However, adopting previous case law, the Court of Appeal said that the clause relied on by the employers was a general clause dealing with the winding up of the scheme whereas the other clause (on foot of which the termination notice was given) was a special (ie a much more specific) clause which also dealt with the question of when the employers’ obligation to make contributions ceased.  The Court of Appeal concluded that the “primary and dominant words and expressions” which determined the date on which the employers’ obligation to make contributions ceased were to be found in the provisions of the special clause rather than those of the general clause on which the employers relied.  The Court of Appeal held therefore that the provisions of the special clause must prevail.  The Court of Appeal also found as a matter of fact that the principal employer had invoked the special clause when it served the termination notice and had agreed a winding up date (31 December 2012) with the trustees for the purposes of that clause.  Accordingly the Court of Appeal affirmed that the liability of the employers to contribute did not cease as of the date when the termination notice was given but rather only on the expiry of the three month notice period.

Second issue – was the employers’ liability to contribute limited to MFS?

The employers maintained that any liability on their part to fund a deficit shortfall was limited to MFS, and that there was no funding shortfall as the scheme met the MFS threshold on both the date of service of the termination notice (1 October 2012) and a later date in December 2012.

It was however conceded by counsel for the employers before the Court of Appeal that the MFS funding level was not sufficient to “provide the benefits under the Scheme” as required under the employer contribution rule.

The Court of Appeal held that under the trust deed the threshold for determining the employers’ contribution obligation was not limited to MFS as the relevant threshold was a level of funding “necessary to support the Fund in order to provide the benefits under the Scheme” (as set out in the employer contribution rule).  The Court of Appeal was satisfied that the shortfall that was required to fund the scheme sufficiently to meet that liability was the amount as claimed by the trustees.

The Court of Appeal dismissed the appeal accordingly. 

Comment

Of considerable interest for those concerned with DB schemes is that the Court of Appeal found that the employers’ liability to fund the Omega Pharma scheme was not limited to MFS but was, in this instance, the amount which the trustees had determined on actuarial advice.  Typically a trust deed will contain some form of threshold for funding a scheme (most likely in an employer contribution rule) and whether or not such a threshold is confined to MFS or potentially to something greater than MFS will depend on what is actually specified in each case.  The Court of Appeal judgment at least sets a marker that where the relevant threshold in a trust deed requires the employer to fund at a level that is necessary to provide the benefits under the scheme, an employer’s contribution liability is not necessarily limited to MFS but could potentially extend to a funding liability over and above MFS.  The extent of an employer’s contribution liability will ultimately depend on the particular terms of each scheme and the circumstances in an individual case.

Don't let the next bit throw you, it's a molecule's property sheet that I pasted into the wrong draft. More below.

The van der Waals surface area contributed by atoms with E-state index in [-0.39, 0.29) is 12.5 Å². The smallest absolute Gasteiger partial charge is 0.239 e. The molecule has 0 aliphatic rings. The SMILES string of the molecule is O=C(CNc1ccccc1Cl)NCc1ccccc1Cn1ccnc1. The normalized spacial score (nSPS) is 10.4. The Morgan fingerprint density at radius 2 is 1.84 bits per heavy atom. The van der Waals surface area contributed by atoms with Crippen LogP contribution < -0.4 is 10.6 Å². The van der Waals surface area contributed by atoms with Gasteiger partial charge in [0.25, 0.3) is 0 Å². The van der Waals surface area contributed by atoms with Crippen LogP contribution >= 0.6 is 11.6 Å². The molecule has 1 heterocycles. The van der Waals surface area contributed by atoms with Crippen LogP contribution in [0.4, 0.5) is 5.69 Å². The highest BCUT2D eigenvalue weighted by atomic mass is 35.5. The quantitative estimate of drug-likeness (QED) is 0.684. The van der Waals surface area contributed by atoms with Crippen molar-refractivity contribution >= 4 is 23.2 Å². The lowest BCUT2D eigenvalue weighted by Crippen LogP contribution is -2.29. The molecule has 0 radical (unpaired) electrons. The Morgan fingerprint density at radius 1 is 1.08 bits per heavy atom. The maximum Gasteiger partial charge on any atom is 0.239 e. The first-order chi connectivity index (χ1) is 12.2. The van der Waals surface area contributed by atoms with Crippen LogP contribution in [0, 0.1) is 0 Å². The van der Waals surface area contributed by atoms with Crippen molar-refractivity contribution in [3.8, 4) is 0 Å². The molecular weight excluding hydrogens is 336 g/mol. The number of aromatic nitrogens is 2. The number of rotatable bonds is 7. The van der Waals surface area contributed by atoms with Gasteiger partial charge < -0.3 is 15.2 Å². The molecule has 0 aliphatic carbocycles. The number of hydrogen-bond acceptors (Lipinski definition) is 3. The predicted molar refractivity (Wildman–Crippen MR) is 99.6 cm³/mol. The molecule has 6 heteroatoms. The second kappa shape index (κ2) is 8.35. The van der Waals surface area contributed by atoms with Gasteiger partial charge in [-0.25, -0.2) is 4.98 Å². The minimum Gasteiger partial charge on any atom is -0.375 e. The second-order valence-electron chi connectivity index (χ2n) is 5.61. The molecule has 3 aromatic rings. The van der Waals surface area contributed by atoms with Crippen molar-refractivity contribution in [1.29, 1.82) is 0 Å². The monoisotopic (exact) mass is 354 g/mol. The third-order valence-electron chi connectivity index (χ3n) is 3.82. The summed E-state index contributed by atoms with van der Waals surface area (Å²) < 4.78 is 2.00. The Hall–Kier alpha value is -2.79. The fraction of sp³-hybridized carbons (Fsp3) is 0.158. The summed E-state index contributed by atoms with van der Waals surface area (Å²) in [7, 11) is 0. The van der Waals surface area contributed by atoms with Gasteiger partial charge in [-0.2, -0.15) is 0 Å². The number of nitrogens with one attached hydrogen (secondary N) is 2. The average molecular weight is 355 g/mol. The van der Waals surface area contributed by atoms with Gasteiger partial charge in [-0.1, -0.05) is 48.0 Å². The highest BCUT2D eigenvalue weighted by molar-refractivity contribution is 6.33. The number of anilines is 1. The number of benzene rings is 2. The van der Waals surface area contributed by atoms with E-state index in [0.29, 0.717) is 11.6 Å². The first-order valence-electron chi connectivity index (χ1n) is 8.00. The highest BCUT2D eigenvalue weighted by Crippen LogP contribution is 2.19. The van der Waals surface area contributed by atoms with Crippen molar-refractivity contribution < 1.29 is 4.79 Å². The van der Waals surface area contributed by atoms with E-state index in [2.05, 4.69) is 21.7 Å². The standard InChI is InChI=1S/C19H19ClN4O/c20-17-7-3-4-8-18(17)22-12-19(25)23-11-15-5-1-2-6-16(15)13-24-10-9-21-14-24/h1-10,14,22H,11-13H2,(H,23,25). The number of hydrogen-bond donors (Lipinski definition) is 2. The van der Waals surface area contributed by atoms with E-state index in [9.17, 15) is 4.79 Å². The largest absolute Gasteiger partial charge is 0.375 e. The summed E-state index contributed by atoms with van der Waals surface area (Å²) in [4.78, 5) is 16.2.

The judgment also illustrates the approach of the courts in interpreting conflicting provisions of a trust deed and the principles of legal construction which should apply.  In this case it would also seem that an underlying factor was that the Court of Appeal considered that the parties to the trust deed could not have intended that a special (or specific) provision, which determined when an employer’s contribution liability would cease to apply, could be rendered meaningless or inoperative by a more general provision which seemingly conflicted with this. 

The Court of Appeal judgment concerns two areas of appeal from the decision of the High Court which otherwise stands.  The High Court judgment therefore still provides valuable judicial guidance on other areas including the entitlement to make a contribution demand, the onus on employers to engage with trustees and, most importantly, the standard to be expected of trustees when making decisions and the approach of the courts when reviewing trustees’ decisions. View the key lessons from the High Court decision here